The Best Picture
Our Columnists Reflect on Oscar's Best Films
#54 BEST PICTURE OF 1981
An upset winner, 'Chariots'
is all-time great sports film
By STAN ISAACS
I love "Chariots of Fire"! It is my favorite sports movie of all time. It is one of my favorite any kind of movie of all time.
I first saw it in London when I was covering the 1981 Wimbledon tennis matches. Bud Collins, the roguish tennis sage, introduced me to a young woman friend who was a runner because he knew that in those days I was a jogger (actually more of a slogger). She said, Theres a terrific movie about running playing down in Piccadilly.
So we went. And as the movie progressed my thoughts went from, This is a terrific movie about running to This is a great movie. I then was surprised and delighted when this dark horse of a film won four Oscars, including Best Picture the following March.
The movie is about two English runners, Eric Liddell (Ian Charleson) and Harold Abrahams (Ben Cross), who compete for greatness at the 1924 Olympic Games in Paris, France, even though they're on the same English team. The film indicates key figures involved with the English team were biased against Abrahams, a Cambridge student, because he was Jewish. The film suggests they didn't want a Jew to show up their favorite, Liddell, a Scottish missionary who lived strictly by his Christian faith.
Liddell himself is not depicted as bigoted and much of the film's drama comes from the struggle of these two talented athletes to rise above the climate of prejudice and keep their duels on the highest and purest level of sports competition.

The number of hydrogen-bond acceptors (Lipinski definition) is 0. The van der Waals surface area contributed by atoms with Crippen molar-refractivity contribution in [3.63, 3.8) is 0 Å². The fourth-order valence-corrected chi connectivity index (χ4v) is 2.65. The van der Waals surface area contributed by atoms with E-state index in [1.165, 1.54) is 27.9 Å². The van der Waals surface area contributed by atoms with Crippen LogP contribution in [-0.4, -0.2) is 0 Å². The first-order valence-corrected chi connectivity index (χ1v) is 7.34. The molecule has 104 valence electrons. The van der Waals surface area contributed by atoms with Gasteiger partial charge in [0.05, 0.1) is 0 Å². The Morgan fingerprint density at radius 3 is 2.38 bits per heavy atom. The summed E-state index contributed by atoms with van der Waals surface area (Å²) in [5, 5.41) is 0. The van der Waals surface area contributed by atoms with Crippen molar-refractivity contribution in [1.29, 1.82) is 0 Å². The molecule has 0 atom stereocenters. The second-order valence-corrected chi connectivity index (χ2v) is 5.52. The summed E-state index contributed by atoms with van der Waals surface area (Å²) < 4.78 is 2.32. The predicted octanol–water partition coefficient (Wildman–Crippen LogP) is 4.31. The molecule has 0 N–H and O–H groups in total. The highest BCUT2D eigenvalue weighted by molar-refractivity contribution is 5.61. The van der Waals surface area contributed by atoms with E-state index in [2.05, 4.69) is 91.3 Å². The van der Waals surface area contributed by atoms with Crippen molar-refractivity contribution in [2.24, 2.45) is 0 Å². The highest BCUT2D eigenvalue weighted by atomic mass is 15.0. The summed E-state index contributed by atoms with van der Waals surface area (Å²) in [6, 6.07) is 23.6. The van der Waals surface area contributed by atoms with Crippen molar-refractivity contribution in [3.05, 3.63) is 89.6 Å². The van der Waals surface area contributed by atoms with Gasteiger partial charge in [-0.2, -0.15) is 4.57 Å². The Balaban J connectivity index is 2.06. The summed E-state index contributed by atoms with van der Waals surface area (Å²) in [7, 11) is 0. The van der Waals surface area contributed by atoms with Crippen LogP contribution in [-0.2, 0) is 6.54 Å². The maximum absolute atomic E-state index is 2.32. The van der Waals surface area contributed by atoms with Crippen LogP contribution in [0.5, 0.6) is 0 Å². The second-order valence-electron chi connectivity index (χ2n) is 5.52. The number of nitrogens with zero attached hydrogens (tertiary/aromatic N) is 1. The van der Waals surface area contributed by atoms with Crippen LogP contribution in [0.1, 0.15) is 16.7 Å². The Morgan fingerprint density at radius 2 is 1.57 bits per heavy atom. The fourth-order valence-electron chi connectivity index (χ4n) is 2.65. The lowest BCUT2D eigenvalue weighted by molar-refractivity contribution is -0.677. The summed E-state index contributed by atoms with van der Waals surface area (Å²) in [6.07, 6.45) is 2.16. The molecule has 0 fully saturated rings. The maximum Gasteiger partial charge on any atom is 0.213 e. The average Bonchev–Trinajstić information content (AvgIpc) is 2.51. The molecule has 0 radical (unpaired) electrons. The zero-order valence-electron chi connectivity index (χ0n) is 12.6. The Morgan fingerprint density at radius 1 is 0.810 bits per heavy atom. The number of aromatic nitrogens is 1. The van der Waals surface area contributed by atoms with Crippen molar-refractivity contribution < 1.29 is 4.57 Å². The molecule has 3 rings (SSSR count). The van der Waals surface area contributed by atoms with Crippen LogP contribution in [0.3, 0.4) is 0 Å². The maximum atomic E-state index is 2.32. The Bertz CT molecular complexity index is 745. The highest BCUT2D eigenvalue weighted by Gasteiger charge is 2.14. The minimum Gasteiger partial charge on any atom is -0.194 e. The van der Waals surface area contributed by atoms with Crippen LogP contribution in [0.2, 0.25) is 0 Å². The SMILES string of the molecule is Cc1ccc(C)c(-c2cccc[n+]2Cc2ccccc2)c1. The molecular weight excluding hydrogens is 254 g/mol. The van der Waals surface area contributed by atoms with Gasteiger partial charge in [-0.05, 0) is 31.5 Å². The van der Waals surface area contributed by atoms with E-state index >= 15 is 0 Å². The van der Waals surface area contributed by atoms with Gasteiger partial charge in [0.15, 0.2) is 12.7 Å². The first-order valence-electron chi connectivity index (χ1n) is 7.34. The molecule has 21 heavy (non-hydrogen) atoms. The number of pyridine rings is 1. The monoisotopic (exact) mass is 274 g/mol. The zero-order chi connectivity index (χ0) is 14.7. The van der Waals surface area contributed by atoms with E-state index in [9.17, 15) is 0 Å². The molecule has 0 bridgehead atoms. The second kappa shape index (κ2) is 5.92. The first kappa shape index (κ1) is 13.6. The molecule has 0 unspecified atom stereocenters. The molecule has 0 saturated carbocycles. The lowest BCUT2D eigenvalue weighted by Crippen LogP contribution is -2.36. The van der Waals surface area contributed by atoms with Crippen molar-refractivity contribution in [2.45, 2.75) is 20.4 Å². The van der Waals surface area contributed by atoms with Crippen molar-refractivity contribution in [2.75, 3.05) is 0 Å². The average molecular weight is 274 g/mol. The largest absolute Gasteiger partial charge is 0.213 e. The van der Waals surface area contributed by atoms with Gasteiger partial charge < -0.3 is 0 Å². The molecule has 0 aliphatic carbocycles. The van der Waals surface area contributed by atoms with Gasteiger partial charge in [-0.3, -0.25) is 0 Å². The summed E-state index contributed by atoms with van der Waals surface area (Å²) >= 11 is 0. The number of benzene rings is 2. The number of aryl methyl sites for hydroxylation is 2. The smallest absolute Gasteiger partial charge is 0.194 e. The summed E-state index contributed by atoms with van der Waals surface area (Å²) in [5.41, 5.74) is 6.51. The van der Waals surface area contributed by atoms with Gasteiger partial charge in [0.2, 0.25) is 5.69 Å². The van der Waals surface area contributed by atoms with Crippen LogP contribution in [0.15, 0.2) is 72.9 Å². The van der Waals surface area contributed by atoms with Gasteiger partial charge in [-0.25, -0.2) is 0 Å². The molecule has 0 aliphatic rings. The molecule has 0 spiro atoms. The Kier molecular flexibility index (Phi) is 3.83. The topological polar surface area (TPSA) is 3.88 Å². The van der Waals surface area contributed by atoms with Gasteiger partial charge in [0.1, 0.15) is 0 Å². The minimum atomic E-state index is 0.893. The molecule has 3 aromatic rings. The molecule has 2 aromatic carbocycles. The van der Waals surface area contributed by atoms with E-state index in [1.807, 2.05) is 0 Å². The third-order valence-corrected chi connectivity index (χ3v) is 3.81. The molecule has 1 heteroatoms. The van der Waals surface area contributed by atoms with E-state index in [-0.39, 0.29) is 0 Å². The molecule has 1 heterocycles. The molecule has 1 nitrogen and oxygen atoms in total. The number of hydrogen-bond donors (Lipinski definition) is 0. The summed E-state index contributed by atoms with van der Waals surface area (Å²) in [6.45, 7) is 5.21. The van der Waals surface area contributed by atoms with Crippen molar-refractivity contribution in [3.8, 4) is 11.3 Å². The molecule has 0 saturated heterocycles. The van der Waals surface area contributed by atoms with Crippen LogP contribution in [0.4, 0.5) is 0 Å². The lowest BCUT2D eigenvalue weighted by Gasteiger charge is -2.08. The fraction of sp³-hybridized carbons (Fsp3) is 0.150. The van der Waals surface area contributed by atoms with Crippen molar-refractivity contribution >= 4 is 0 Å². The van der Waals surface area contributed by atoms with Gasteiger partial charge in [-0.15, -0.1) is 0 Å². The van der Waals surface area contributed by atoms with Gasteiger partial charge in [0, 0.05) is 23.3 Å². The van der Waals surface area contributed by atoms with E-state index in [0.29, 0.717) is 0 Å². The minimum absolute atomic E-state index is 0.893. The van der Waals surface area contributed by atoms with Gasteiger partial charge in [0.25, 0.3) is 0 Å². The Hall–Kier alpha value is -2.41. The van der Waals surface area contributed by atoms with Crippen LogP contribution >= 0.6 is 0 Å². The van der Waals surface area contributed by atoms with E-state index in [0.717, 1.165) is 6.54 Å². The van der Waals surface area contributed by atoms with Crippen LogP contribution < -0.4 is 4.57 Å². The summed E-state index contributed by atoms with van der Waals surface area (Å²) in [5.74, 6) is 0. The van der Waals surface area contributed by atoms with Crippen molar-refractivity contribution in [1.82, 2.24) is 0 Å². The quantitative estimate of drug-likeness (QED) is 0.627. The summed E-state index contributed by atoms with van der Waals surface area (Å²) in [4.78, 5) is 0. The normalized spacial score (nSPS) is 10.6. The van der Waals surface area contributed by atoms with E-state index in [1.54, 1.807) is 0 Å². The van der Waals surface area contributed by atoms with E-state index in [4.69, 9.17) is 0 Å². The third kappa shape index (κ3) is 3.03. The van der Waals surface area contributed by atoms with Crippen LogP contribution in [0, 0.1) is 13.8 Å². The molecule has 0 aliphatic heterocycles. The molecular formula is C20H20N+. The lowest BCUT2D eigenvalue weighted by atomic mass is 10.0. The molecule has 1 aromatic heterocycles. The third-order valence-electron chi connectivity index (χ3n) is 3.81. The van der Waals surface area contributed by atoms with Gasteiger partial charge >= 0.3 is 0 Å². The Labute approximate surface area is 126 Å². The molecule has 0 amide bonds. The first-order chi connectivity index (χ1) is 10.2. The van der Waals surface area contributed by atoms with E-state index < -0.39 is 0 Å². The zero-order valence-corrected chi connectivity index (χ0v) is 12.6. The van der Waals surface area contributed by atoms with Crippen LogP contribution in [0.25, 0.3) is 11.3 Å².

These are some of the outstanding elements of the film:
Sam Mussabini: He was the track coach who worked with Harold Abrahams. He's played beautifully by Ian Holm, who was nominated for Best Supporting Actor. Take that name, Mussabini, and roll it on your tongue a few times. Mussss-a-beeeen-ee. Its rich, and thats the kind of juicy character Holm portrays, chewing on a stogie and expounding about running and dedication and winning.
The Races: There is impeccable attention to detail throughout the picture. Note the runners digging toeholds in the cinder at the starting line in one sequence. That would satisfy the most nit-picking track purist. Director Hugh Hudson masterfully changes pace in letting different elements carry a race. Sometimes it is the close-up of straining faces, sometimes it is the music, other times it is the use of slow motion combined with silence broken by the crunch of footsteps. In one of the climactic races he shows you the entire race first, then goes back and shows it again in segments, breaking those up with bits from the post-race scenes.
The Music: Vangelis Papathanassiou (now theres a name for you, which is probably why he just went by "Vangelis") put together a glorious original score and also threw in bits and pieces of Gilbert and Sullivan. I have always thought I would like Gilbert and Sullivan if I ever could make out the words. In this movie I could make out the lyrics and what a pleasure that was. When they finished off a rousing scene at Cambridge with a lusty chorus of He Remains an Englishman, this Anglophile went limp. The Chariots theme, played prominently as the runners jog on the beach in the opening scene of the picture, pacing themselves in the shadow of the famous St. Andrews golf clubhouse, became a Top 40 hit and is now a staple on TV and in movie documentaries. Vangelis' music also won the Oscar for Best Original Score.
Inspiration: At a time when we are disheartened by the crassness and material lust of many star athletes, it is a tonic to be taken back in time to the pure amateur spirit that drives the central characters. Harold Abrahams says, I run for my family, my school and my country. Eric Liddell, the divinity student, says, When I run, I feel Gods pleasure. And for sure a lump formed in the throat here when the dean welcoming them as freshmen says, Let each of you discover where your true chance of greatness lies. Too often when we walk away from the stadium in real life, we are caught up in petty winds of controversy; we come away from Chariots with our vicarious dreams of glory realized. This movie is better than our arenas.